It is in particular the social environment that fuels such thoughts by quotes like: “Now you are married. And what about…? When will you finally have a baby?”. One feels embarrassed and even slightly ashamed and does not know how to deal with the fact of not being able to get pregnant while other couples seem to have no difficulties at all.

According to statistics, one in five couples is in a similar situation, i.e. affected by unintentional childlessness. So, what could be done? Read more…

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What is actually meant by miscarriage?

Part 2 of our topic series »Trying to conceive after a miscarriage«

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[← article overview of the topic-series »Trying to conceive after a miscarriage«]

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If a pregnancy cannot be brought to term but instead ends in spontaneous abortion or miscarriage, this could be a devastating experience, especially for those couples who had long been trying in vain to get pregnant and have decided to finally undergo fertility treatment. In order to be able to cope with this traumatic event and find out what exactly happened, a sound medical explanation or diagnosis could be very helpful. The prerequisite for this, however, is the clear determination of the gestational age at the time of miscarriage and the type of pregnancy loss. Read more…

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Spermiogram

What’s possible nowadays when it comes to the assessment of male fertility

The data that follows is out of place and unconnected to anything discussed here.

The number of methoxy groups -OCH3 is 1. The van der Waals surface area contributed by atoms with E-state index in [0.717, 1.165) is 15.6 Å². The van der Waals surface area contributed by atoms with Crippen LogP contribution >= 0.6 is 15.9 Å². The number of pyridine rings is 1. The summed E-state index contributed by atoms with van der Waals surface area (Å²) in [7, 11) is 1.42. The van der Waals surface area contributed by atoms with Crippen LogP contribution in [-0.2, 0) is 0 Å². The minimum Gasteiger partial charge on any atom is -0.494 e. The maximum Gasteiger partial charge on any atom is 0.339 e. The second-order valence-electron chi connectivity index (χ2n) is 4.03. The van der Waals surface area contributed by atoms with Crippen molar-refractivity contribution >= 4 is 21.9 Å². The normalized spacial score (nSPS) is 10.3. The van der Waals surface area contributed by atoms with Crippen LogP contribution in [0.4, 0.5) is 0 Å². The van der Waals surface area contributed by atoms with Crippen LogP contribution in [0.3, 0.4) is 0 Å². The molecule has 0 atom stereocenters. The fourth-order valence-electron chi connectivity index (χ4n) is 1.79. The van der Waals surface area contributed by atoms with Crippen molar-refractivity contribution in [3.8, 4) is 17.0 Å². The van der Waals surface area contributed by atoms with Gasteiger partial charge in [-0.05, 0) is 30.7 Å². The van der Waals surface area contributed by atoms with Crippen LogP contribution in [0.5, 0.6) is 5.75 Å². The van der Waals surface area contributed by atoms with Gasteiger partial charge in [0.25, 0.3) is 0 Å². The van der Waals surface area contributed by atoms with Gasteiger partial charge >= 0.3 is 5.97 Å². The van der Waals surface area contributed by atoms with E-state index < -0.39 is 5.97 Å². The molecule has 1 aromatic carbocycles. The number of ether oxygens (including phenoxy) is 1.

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The causes of unwanted childlessness may vary widely from one couple to another and therefore require an individual approach. This is why the male factor is moving more and more into the focus of attention of science.

Today, we know that spermatozoa ought to be investigated with considerably greater accuracy in order to recognize any possible disorders. Such disorders might have an impact on the fertilization of the ovum, on embryonic development and possibly also on the health of the child.

What is a spermiogram?

A spermiogram (semen analysis) enables to obtain an overview regarding male sperm quality by analyzing and evaluating the semen in the laboratory by means of special methods and technologies. The results obtained provide information on a male’s reproductive capacity. Read more…

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Hypnosis in fertility treatment

When does it make sense and how does it work?

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Hypnosis to quit smoking, for weight loss, as an aid to psychotherapy …